Financial Valuation: How to figure out what something is worth

John Cousins
February 7, 2023
5 min read

Valuation is the technique of estimating something’s worth. One of the secrets of the wealthy is that they know how to value income producing assets.

One way worth can be determined is at auction, where people bid and the highest bidder wins. But how do bidders know how much to bid and how much is too much?

The stock market is an auction where investors place bids: how much they are willing to pay for a stock, and asks: how much an investor is willing to sell for.

A share of stock is essentially a stream of future cash flows. Each investor is intuitively, or through analysis, estimating the present value of that stream of cash. The price of the stock at any given moment is the cumulative guesses of all those investors. It is based on The Wisdom of Crowds.

Private equity firms look for hidden value that the market investors may have overlooked.

The book Barbarians at the Gates tells the story of the conglomerate RJR Nabisco and its sale to the highest bidder. The buyout firm KKR ultimately won with the highest bid and bought the company. All the bidding groups went through lots of machinations to uncover the latent value of all the assets and divisions of RJR Nabisco.

Valuation of companies and assets can seem mysterious; where do you even begin? How can you value a startup that doesn’t even have any revenues yet?

There are essentially two basic techniques that are used in Valuation. One is ratio analysis of financial statements and the other is calculating the present value of future cash flows. Bankers, investors, financiers and entrepreneurs use these tools and techniques.

By ratio analysis we mean taking two numbers from financial statements and dividing one by the other. This technique is good for comparing different companies or the same company over time. This works well because ratios eliminate any relative size differences between the companies so you can compare apples to apples.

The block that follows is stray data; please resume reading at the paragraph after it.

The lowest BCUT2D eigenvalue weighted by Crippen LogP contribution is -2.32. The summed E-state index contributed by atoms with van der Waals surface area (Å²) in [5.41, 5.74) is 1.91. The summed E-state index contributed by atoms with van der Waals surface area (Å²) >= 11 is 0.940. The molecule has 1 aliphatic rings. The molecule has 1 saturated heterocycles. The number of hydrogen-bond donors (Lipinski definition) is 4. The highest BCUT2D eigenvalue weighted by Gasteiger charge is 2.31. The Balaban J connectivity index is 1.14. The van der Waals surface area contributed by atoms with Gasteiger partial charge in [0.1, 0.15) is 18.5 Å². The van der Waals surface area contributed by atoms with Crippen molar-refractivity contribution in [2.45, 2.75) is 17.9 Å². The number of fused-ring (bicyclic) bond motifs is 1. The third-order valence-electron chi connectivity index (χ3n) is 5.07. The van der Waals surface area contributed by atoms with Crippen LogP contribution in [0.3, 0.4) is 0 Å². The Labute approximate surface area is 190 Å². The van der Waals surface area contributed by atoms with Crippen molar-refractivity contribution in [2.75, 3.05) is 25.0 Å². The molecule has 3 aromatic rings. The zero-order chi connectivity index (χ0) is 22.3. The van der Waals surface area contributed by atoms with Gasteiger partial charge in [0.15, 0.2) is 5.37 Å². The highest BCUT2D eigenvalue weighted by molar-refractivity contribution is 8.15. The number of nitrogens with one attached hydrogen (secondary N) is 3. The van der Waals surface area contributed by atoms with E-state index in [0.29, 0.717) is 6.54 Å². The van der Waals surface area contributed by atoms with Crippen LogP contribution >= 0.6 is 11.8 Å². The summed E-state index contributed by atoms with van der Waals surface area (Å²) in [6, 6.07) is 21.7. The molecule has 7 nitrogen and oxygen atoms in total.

A particularly common valuation of companies done by ratio analysis is based on multiples of Earnings. The Price/Earnings ratio, P/E, is a way companies are compared based on their stock price relative to their earnings (earnings are also called net income or profit. They are all synonyms.) reported in the most recent year.

The earnings number is the bottom line of the Income Statement. This works well for comparing public companies that report these numbers. This technique can be used to value a private company by comparing its earnings and valuation range to an average of public reporting companies in similar industry sectors and markets. A similar ratio technique can be used as a valuation metric based on a multiple of revenues, the top line of the Income Statement.

You can also estimate the value of the Assets of a company from its Balance Sheet. Here you have to make adjustments for assets that have been depreciated and are reported as less valuable on the balance sheet, their book value, than their market value is. A company can be thought of as a bunch of income producing assets.

For more on financial statement analysis check out my book on the subject.

The second technique that is at the core of corporate finance is calculating the present value of future cash flows. That is a mouthful, but the basic gist is based on the time value of money and the idea that a company is essentially an entity that generates cash flows each year into the future. The trick is estimating those future cash flows and how much they might grow or shrink and what the risks are to realizing them.

This is where you have to polish your crystal ball and do some deep analysis of the business and its markets and competitors. All this information is compiled in a spreadsheet of financial projections and the bottom line future cash flows are discounted back to the present value at some determined discount rate that takes what similar investments are commanding in the market and any and all risks specific to this particular enterprise or asset.

This technique of calculating the present value of a stream of cash flows becomes essential when trying to value start-ups that have no revenue history or assets, or companies that are predicted to grow rapidly. In these cases you can’t rely on past performance and history in order to come up with a value based on P/E or existing assets.

Discounting future cash flows to their present value is the technique favored by investment bankers, venture capitalists, private equity, hedge funds, and savvy investors, banks and credit analysts, and CFOs. It’s not difficult to understand and you will be amazed how useful and powerful it can be.

Want More?

Check out my book Understanding Corporate Finance for the quickest way to use these tools ASAP.

If you are interested in a deeper dive into calculating the present value of future cash flow, check out my post NPV: The gold standard of financial decision making tools.

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John Cousins
Author, Entrepreneur, & Teacher

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